The Man in the High Castle's reality has its own Cold War and even its own version of the JFK assassination. Do you think the show is saying that history is, in some ways, immutable?
One of the ideas from the book is that there's an infinite number of realities, but history does tend to follow certain paths. If you or I could see ourselves in all those infinite versions of reality, would we be the same person in every one of those? Some of us would be remarkably consistent, regardless of circumstances, and others of us would change radically, depending on the circumstances.
I'm not trying to say that certain things are inevitable, so much as I'm trying to say that some people's character is more consistent than other people's. For me, what was interesting about Frank's storyline in episodes three and four was sympathizing with an assassin, and really understanding why somebody would do a terrible thing. I wanted the crown prince to be a sympathetic character, even though he's part of an evil state, just to show the complexity of this situation.
The series is, on some level, about political radicalization and waking up to the injustices of the society you live in, particularly in Frank's storyline. How did you approach that theme and character?
Frank is the closest to me in the TV series, because my father's Jewish, my mother's not. I don't identify as Jewish in a religious way. I'm not a religious person, and yet if you were living in a Nazi state, that would be no defense. Jews don't get to decide if they're Jews. That's really terrifying to me.
I think Frank, like 99.5 percent of us, just wants to keep his head down. He just wants to keep his family safe and get on with his life, and not make waves. It was very important to me to knock Frank out of that and put him in the position where he has to respond.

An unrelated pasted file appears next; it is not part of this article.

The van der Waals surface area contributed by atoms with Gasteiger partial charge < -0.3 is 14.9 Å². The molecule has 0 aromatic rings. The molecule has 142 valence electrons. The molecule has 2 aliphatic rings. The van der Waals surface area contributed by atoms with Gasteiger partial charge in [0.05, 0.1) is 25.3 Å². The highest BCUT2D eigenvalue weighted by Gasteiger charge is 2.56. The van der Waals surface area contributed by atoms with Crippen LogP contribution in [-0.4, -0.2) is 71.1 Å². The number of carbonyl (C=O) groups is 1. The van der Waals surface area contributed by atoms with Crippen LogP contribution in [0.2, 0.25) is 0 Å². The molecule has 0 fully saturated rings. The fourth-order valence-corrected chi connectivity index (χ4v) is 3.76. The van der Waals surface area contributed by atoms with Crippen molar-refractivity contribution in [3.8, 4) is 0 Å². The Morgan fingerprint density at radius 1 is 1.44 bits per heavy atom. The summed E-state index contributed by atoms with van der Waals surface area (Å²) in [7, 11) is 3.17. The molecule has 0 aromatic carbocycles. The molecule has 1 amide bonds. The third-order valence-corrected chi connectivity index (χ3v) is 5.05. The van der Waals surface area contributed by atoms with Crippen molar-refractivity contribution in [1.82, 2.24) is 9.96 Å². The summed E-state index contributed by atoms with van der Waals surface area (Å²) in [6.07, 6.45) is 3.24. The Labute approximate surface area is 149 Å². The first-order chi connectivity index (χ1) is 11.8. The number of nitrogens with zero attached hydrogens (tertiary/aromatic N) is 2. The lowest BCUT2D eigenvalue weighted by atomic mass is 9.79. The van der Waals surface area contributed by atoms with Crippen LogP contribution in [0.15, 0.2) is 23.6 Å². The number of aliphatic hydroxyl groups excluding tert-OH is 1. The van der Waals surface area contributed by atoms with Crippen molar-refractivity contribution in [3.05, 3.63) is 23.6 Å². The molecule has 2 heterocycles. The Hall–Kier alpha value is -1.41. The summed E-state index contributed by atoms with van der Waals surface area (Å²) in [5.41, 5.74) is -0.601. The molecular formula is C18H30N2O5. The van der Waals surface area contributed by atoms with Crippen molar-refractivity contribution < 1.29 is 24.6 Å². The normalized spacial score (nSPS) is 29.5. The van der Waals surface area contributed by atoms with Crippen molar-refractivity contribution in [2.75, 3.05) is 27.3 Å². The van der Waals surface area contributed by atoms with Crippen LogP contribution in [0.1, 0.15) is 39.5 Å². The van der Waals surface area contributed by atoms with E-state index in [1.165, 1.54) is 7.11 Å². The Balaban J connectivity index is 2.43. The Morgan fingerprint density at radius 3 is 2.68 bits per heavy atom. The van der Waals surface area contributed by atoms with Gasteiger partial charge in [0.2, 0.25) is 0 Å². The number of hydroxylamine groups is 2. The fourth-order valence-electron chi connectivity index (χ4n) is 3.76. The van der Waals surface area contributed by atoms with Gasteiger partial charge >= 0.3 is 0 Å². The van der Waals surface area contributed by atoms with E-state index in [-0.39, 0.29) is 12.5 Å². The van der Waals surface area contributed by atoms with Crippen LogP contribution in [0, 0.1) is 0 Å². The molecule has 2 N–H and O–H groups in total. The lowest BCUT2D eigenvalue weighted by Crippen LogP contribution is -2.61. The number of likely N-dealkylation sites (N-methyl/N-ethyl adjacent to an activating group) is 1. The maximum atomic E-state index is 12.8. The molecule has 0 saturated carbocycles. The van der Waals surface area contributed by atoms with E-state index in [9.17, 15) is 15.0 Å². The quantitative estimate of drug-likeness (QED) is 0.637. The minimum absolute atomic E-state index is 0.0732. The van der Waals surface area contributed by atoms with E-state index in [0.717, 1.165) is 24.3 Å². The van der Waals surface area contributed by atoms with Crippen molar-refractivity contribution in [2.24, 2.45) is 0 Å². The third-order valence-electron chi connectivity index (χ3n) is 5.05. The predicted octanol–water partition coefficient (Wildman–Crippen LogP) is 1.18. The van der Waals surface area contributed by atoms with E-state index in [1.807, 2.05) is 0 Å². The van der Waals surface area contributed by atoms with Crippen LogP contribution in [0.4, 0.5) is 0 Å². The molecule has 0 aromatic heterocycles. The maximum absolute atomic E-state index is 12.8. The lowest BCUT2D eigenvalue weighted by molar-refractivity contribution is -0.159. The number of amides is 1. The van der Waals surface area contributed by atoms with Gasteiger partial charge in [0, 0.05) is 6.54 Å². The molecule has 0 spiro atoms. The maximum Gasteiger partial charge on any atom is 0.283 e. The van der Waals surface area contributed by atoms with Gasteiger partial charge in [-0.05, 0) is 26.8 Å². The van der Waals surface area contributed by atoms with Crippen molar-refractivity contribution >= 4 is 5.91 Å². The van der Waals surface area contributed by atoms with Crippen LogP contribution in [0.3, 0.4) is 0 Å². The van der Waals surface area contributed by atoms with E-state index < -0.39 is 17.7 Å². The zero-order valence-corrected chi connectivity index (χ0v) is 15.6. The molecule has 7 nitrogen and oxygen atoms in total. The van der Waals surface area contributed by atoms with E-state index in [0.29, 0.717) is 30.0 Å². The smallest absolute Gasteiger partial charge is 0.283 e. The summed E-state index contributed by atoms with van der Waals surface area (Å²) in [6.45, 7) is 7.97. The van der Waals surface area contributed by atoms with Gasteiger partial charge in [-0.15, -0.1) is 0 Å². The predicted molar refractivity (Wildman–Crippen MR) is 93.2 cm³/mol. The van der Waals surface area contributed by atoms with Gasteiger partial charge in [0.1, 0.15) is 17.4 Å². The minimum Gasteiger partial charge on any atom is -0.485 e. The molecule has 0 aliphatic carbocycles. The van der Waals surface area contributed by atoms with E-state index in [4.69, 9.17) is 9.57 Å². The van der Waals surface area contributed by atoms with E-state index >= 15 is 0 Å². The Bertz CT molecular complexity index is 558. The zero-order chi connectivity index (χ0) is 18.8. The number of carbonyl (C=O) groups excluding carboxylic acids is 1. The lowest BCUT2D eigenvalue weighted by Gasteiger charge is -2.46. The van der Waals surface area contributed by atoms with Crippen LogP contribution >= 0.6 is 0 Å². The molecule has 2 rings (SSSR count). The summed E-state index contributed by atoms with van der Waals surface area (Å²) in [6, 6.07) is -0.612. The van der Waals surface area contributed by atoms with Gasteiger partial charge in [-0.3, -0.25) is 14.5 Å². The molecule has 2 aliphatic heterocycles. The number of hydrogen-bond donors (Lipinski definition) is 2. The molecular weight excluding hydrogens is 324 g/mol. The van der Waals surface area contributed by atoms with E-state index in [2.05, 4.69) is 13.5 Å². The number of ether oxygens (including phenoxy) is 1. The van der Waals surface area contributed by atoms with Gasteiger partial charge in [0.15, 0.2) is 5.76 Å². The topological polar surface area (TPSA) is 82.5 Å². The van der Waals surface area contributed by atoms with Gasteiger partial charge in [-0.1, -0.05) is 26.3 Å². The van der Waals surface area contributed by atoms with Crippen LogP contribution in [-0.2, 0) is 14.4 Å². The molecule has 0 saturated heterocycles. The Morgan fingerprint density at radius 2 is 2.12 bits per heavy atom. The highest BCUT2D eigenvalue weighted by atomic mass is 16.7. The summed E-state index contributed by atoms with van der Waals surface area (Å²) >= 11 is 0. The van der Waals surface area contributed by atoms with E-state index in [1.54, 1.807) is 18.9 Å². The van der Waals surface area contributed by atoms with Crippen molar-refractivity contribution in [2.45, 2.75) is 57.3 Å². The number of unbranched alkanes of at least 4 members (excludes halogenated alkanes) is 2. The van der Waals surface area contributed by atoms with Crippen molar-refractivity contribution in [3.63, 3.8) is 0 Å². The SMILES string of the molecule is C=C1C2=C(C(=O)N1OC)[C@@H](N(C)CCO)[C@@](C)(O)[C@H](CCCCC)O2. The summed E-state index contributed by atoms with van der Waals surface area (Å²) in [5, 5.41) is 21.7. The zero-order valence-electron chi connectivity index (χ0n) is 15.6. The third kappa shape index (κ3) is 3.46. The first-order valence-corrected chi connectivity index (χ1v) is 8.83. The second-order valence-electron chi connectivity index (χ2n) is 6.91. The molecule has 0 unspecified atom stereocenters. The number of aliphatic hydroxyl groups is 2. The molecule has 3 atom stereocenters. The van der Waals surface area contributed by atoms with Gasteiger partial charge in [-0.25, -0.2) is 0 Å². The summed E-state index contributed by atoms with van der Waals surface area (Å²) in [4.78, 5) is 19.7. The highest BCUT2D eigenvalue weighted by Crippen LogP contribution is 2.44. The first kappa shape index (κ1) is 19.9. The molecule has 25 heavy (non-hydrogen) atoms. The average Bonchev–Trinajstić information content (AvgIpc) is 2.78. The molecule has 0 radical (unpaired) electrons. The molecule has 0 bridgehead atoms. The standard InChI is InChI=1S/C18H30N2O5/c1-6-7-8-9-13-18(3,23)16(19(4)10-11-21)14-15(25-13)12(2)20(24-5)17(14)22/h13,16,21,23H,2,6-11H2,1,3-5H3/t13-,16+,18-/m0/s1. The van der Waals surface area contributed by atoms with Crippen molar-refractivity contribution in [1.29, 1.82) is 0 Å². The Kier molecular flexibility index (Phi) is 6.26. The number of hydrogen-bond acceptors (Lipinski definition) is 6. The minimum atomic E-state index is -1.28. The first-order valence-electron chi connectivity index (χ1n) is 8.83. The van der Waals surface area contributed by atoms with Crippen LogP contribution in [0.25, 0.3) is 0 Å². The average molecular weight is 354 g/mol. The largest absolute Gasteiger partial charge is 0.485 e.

That is one of the key things for me in the novel: How do you hold on to your humanity in an inhuman world? For me, in the plotting of Frank's storyline, it's really him looking for a way to react to what's happened to his sister [who was put to death]. You can't just leave that, so what does he do? I don't know the answer, by the way. That's one of the interesting things about this show. These are really difficult questions for anybody to resolve.
On building the show: "You have to infuse [our] 1962 with the cultural values of a world where the fascists have won"
Most of the first half of the season is spent in Canon City in the neutral zone, and then you seem to almost abandon that locale in favor of stories set in New York and San Francisco. Why did you decide to structure the season that way?
It's a very interesting thing writing television for a streaming format. When you're doing an episodic series, there's a week between shows. That creates an expectation by the audience that they're going to have the same format, essentially, each week. If you're doing a streaming series where many of your viewers are going to watch the whole thing in a day, or a weekend, or a week, that [episodic] format is going to become annoying and frustrating. So I really look at this as more like a novel.
For me, [episodes] one and two are like a chapter, and then three and four are like a chapter, and then five through 10 is something else entirely. If there's a season two, it'll be something else entirely again. You're normally driving between two curbs and you're free to go anywhere you want, which is exciting but also a bit frightening. You really have to know what it is you're trying to say.
In terms of narrative demands, I needed Juliana to take her sister's place, and I needed for her to hit a dead end [in Canon City] and then return to San Francisco. In a traditional television series, you would never do that. It probably is still surprising, even in this environment, but for me it makes sense for what I wanted to do with the character.